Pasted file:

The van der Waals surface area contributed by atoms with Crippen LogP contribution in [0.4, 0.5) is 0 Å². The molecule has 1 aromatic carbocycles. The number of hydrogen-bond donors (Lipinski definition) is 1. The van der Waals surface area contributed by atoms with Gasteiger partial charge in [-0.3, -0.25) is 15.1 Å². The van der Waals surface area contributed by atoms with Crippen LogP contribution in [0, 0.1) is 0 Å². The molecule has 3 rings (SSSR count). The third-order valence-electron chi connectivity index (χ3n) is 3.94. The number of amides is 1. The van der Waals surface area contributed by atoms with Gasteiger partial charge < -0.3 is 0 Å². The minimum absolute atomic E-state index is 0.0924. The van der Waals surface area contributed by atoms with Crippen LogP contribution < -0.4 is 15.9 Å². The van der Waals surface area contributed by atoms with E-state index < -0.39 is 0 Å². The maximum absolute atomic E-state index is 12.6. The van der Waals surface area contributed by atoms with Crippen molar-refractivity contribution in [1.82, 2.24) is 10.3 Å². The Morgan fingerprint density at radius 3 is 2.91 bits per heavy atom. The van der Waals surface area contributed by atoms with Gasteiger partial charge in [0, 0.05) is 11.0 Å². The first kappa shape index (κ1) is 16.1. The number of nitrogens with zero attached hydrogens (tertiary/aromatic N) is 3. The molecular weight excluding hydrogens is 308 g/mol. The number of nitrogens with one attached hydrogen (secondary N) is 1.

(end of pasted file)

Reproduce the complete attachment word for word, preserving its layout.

The van der Waals surface area contributed by atoms with Crippen LogP contribution in [0.4, 0.5) is 0 Å². The molecule has 1 aromatic carbocycles. The number of hydrogen-bond donors (Lipinski definition) is 1. The van der Waals surface area contributed by atoms with Gasteiger partial charge in [-0.3, -0.25) is 15.1 Å². The van der Waals surface area contributed by atoms with Crippen LogP contribution in [0, 0.1) is 0 Å². The molecule has 3 rings (SSSR count). The third-order valence-electron chi connectivity index (χ3n) is 3.94. The number of amides is 1. The van der Waals surface area contributed by atoms with Gasteiger partial charge < -0.3 is 0 Å². The minimum absolute atomic E-state index is 0.0924. The van der Waals surface area contributed by atoms with Crippen LogP contribution < -0.4 is 15.9 Å². The van der Waals surface area contributed by atoms with E-state index < -0.39 is 0 Å². The maximum absolute atomic E-state index is 12.6. The van der Waals surface area contributed by atoms with Crippen molar-refractivity contribution in [1.82, 2.24) is 10.3 Å². The Morgan fingerprint density at radius 3 is 2.91 bits per heavy atom. The van der Waals surface area contributed by atoms with Gasteiger partial charge in [0, 0.05) is 11.0 Å². The first kappa shape index (κ1) is 16.1. The number of nitrogens with zero attached hydrogens (tertiary/aromatic N) is 3. The molecular weight excluding hydrogens is 308 g/mol. The number of nitrogens with one attached hydrogen (secondary N) is 1.